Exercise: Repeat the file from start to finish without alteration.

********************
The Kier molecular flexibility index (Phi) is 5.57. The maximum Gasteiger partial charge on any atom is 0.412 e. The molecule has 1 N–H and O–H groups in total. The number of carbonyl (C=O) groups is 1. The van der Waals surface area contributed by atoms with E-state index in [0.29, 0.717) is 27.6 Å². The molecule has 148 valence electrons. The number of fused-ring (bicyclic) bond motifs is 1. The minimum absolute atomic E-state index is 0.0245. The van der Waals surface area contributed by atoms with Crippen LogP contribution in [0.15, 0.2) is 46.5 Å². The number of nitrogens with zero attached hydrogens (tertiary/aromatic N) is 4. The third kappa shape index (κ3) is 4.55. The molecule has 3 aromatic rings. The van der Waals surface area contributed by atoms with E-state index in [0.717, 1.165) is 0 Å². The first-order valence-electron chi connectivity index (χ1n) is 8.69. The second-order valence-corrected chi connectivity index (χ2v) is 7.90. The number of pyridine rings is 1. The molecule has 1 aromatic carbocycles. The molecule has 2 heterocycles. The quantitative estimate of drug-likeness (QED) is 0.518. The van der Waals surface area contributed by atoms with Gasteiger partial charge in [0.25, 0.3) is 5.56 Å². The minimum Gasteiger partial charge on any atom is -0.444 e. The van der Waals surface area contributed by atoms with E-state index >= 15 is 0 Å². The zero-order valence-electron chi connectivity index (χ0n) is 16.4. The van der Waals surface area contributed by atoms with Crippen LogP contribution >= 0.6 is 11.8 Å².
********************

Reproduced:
The Kier molecular flexibility index (Phi) is 5.57. The maximum Gasteiger partial charge on any atom is 0.412 e. The molecule has 1 N–H and O–H groups in total. The number of carbonyl (C=O) groups is 1. The van der Waals surface area contributed by atoms with E-state index in [0.29, 0.717) is 27.6 Å². The molecule has 148 valence electrons. The number of fused-ring (bicyclic) bond motifs is 1. The minimum absolute atomic E-state index is 0.0245. The van der Waals surface area contributed by atoms with Crippen LogP contribution in [0.15, 0.2) is 46.5 Å². The number of nitrogens with zero attached hydrogens (tertiary/aromatic N) is 4. The third kappa shape index (κ3) is 4.55. The molecule has 3 aromatic rings. The van der Waals surface area contributed by atoms with E-state index in [0.717, 1.165) is 0 Å². The first-order valence-electron chi connectivity index (χ1n) is 8.69. The second-order valence-corrected chi connectivity index (χ2v) is 7.90. The number of pyridine rings is 1. The molecule has 1 aromatic carbocycles. The molecule has 2 heterocycles. The quantitative estimate of drug-likeness (QED) is 0.518. The van der Waals surface area contributed by atoms with Gasteiger partial charge in [0.25, 0.3) is 5.56 Å². The minimum Gasteiger partial charge on any atom is -0.444 e. The van der Waals surface area contributed by atoms with E-state index >= 15 is 0 Å². The zero-order valence-electron chi connectivity index (χ0n) is 16.4. The van der Waals surface area contributed by atoms with Crippen LogP contribution >= 0.6 is 11.8 Å².